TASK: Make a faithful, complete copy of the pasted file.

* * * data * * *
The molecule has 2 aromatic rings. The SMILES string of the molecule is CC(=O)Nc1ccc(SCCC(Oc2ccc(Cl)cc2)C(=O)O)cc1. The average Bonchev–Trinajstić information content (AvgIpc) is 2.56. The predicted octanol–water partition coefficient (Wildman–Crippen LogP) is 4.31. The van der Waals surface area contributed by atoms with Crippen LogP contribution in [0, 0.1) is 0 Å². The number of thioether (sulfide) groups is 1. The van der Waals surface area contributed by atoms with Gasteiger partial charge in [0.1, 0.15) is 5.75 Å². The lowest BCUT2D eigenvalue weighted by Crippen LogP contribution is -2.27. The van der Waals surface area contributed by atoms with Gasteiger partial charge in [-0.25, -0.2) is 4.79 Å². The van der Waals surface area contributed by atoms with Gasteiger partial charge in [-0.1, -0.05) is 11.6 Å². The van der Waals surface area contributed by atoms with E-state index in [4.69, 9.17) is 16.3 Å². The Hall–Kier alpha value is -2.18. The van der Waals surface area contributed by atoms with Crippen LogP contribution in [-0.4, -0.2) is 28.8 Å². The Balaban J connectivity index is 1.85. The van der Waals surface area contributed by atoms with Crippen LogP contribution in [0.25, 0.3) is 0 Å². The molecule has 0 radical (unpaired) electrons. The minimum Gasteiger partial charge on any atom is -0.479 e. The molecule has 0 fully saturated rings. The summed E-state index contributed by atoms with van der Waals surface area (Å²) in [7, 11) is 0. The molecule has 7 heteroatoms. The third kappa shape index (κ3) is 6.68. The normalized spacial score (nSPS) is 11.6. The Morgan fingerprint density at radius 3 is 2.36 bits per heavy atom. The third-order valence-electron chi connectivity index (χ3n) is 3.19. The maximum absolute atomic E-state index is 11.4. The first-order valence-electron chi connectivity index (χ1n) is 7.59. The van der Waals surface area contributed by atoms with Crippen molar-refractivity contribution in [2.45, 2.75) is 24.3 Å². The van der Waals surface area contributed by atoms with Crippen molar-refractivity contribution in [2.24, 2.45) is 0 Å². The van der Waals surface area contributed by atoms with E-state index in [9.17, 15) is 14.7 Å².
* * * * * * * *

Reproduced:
The molecule has 2 aromatic rings. The SMILES string of the molecule is CC(=O)Nc1ccc(SCCC(Oc2ccc(Cl)cc2)C(=O)O)cc1. The average Bonchev–Trinajstić information content (AvgIpc) is 2.56. The predicted octanol–water partition coefficient (Wildman–Crippen LogP) is 4.31. The van der Waals surface area contributed by atoms with Crippen LogP contribution in [0, 0.1) is 0 Å². The number of thioether (sulfide) groups is 1. The van der Waals surface area contributed by atoms with Gasteiger partial charge in [0.1, 0.15) is 5.75 Å². The lowest BCUT2D eigenvalue weighted by Crippen LogP contribution is -2.27. The van der Waals surface area contributed by atoms with Gasteiger partial charge in [-0.25, -0.2) is 4.79 Å². The van der Waals surface area contributed by atoms with Gasteiger partial charge in [-0.1, -0.05) is 11.6 Å². The van der Waals surface area contributed by atoms with E-state index in [4.69, 9.17) is 16.3 Å². The Hall–Kier alpha value is -2.18. The van der Waals surface area contributed by atoms with Crippen LogP contribution in [-0.4, -0.2) is 28.8 Å². The Balaban J connectivity index is 1.85. The van der Waals surface area contributed by atoms with Crippen LogP contribution in [0.25, 0.3) is 0 Å². The molecule has 0 radical (unpaired) electrons. The minimum Gasteiger partial charge on any atom is -0.479 e. The molecule has 0 fully saturated rings. The summed E-state index contributed by atoms with van der Waals surface area (Å²) in [7, 11) is 0. The molecule has 7 heteroatoms. The third kappa shape index (κ3) is 6.68. The normalized spacial score (nSPS) is 11.6. The Morgan fingerprint density at radius 3 is 2.36 bits per heavy atom. The third-order valence-electron chi connectivity index (χ3n) is 3.19. The maximum absolute atomic E-state index is 11.4. The first-order valence-electron chi connectivity index (χ1n) is 7.59. The van der Waals surface area contributed by atoms with Crippen molar-refractivity contribution in [2.45, 2.75) is 24.3 Å². The van der Waals surface area contributed by atoms with Crippen molar-refractivity contribution in [2.24, 2.45) is 0 Å². The van der Waals surface area contributed by atoms with E-state index in [9.17, 15) is 14.7 Å².